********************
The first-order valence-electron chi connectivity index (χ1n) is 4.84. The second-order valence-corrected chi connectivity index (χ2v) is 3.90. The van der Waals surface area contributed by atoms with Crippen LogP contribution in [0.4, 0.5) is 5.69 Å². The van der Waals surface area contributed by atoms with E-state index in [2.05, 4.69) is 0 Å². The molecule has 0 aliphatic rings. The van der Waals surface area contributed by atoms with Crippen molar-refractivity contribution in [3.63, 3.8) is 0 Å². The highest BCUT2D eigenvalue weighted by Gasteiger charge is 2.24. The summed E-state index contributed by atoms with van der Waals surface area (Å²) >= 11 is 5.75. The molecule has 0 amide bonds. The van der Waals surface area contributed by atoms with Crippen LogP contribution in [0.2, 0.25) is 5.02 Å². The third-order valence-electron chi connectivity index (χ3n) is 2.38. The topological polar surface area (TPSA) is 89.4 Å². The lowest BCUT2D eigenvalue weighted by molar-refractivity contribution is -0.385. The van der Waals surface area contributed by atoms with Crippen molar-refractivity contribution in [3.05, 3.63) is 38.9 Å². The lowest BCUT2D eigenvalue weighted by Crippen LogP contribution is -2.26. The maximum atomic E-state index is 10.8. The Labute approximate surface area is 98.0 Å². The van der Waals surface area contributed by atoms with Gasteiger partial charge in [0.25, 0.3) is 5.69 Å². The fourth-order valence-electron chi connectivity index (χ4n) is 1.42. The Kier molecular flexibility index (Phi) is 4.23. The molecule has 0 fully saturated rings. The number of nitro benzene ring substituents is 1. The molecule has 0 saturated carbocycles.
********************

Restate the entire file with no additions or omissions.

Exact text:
The first-order valence-electron chi connectivity index (χ1n) is 4.84. The second-order valence-corrected chi connectivity index (χ2v) is 3.90. The van der Waals surface area contributed by atoms with Crippen LogP contribution in [0.4, 0.5) is 5.69 Å². The van der Waals surface area contributed by atoms with E-state index in [2.05, 4.69) is 0 Å². The molecule has 0 aliphatic rings. The van der Waals surface area contributed by atoms with Crippen molar-refractivity contribution in [3.63, 3.8) is 0 Å². The highest BCUT2D eigenvalue weighted by Gasteiger charge is 2.24. The summed E-state index contributed by atoms with van der Waals surface area (Å²) >= 11 is 5.75. The molecule has 0 amide bonds. The van der Waals surface area contributed by atoms with Crippen LogP contribution in [0.2, 0.25) is 5.02 Å². The third-order valence-electron chi connectivity index (χ3n) is 2.38. The topological polar surface area (TPSA) is 89.4 Å². The lowest BCUT2D eigenvalue weighted by molar-refractivity contribution is -0.385. The van der Waals surface area contributed by atoms with Crippen molar-refractivity contribution in [3.05, 3.63) is 38.9 Å². The lowest BCUT2D eigenvalue weighted by Crippen LogP contribution is -2.26. The maximum atomic E-state index is 10.8. The Labute approximate surface area is 98.0 Å². The van der Waals surface area contributed by atoms with Gasteiger partial charge in [0.25, 0.3) is 5.69 Å². The fourth-order valence-electron chi connectivity index (χ4n) is 1.42. The Kier molecular flexibility index (Phi) is 4.23. The molecule has 0 fully saturated rings. The number of nitro benzene ring substituents is 1. The molecule has 0 saturated carbocycles.